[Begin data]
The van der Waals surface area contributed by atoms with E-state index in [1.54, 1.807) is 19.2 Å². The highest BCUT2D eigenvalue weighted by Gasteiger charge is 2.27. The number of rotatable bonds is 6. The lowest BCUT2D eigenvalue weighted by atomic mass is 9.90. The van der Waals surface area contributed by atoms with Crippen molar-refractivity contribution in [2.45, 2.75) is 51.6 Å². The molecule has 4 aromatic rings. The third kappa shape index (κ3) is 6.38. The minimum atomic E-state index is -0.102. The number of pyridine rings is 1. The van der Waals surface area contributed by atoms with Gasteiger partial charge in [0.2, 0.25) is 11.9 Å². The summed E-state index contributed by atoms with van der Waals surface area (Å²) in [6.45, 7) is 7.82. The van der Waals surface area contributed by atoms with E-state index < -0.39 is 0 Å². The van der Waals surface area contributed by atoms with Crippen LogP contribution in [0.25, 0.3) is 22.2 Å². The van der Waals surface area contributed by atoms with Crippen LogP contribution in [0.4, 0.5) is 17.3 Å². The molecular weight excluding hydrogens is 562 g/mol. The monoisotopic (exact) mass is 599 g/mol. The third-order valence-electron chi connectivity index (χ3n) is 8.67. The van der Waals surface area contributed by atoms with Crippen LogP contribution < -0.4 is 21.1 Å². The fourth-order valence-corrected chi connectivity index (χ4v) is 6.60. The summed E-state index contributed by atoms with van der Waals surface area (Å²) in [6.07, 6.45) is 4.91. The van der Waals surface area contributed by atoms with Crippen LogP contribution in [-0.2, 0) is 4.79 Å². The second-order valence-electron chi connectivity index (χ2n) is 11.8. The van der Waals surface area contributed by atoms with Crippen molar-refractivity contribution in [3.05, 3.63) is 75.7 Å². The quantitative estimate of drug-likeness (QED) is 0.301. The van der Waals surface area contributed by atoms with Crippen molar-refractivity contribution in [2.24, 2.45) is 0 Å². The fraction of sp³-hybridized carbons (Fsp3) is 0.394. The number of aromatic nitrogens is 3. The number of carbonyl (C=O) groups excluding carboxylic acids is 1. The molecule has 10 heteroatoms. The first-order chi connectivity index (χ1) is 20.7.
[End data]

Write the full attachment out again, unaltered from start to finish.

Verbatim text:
The van der Waals surface area contributed by atoms with E-state index in [1.54, 1.807) is 19.2 Å². The highest BCUT2D eigenvalue weighted by Gasteiger charge is 2.27. The number of rotatable bonds is 6. The lowest BCUT2D eigenvalue weighted by atomic mass is 9.90. The van der Waals surface area contributed by atoms with Crippen molar-refractivity contribution in [2.45, 2.75) is 51.6 Å². The molecule has 4 aromatic rings. The third kappa shape index (κ3) is 6.38. The minimum atomic E-state index is -0.102. The number of pyridine rings is 1. The van der Waals surface area contributed by atoms with Gasteiger partial charge in [0.2, 0.25) is 11.9 Å². The summed E-state index contributed by atoms with van der Waals surface area (Å²) in [6.45, 7) is 7.82. The van der Waals surface area contributed by atoms with E-state index < -0.39 is 0 Å². The van der Waals surface area contributed by atoms with Crippen LogP contribution in [0.25, 0.3) is 22.2 Å². The van der Waals surface area contributed by atoms with Crippen LogP contribution in [0.4, 0.5) is 17.3 Å². The molecular weight excluding hydrogens is 562 g/mol. The monoisotopic (exact) mass is 599 g/mol. The third-order valence-electron chi connectivity index (χ3n) is 8.67. The van der Waals surface area contributed by atoms with Crippen LogP contribution < -0.4 is 21.1 Å². The fourth-order valence-corrected chi connectivity index (χ4v) is 6.60. The summed E-state index contributed by atoms with van der Waals surface area (Å²) in [6.07, 6.45) is 4.91. The van der Waals surface area contributed by atoms with Crippen LogP contribution in [-0.2, 0) is 4.79 Å². The second-order valence-electron chi connectivity index (χ2n) is 11.8. The van der Waals surface area contributed by atoms with Crippen molar-refractivity contribution in [3.05, 3.63) is 75.7 Å². The quantitative estimate of drug-likeness (QED) is 0.301. The van der Waals surface area contributed by atoms with Crippen molar-refractivity contribution in [2.24, 2.45) is 0 Å². The fraction of sp³-hybridized carbons (Fsp3) is 0.394. The number of aromatic nitrogens is 3. The number of carbonyl (C=O) groups excluding carboxylic acids is 1. The molecule has 10 heteroatoms. The first-order chi connectivity index (χ1) is 20.7.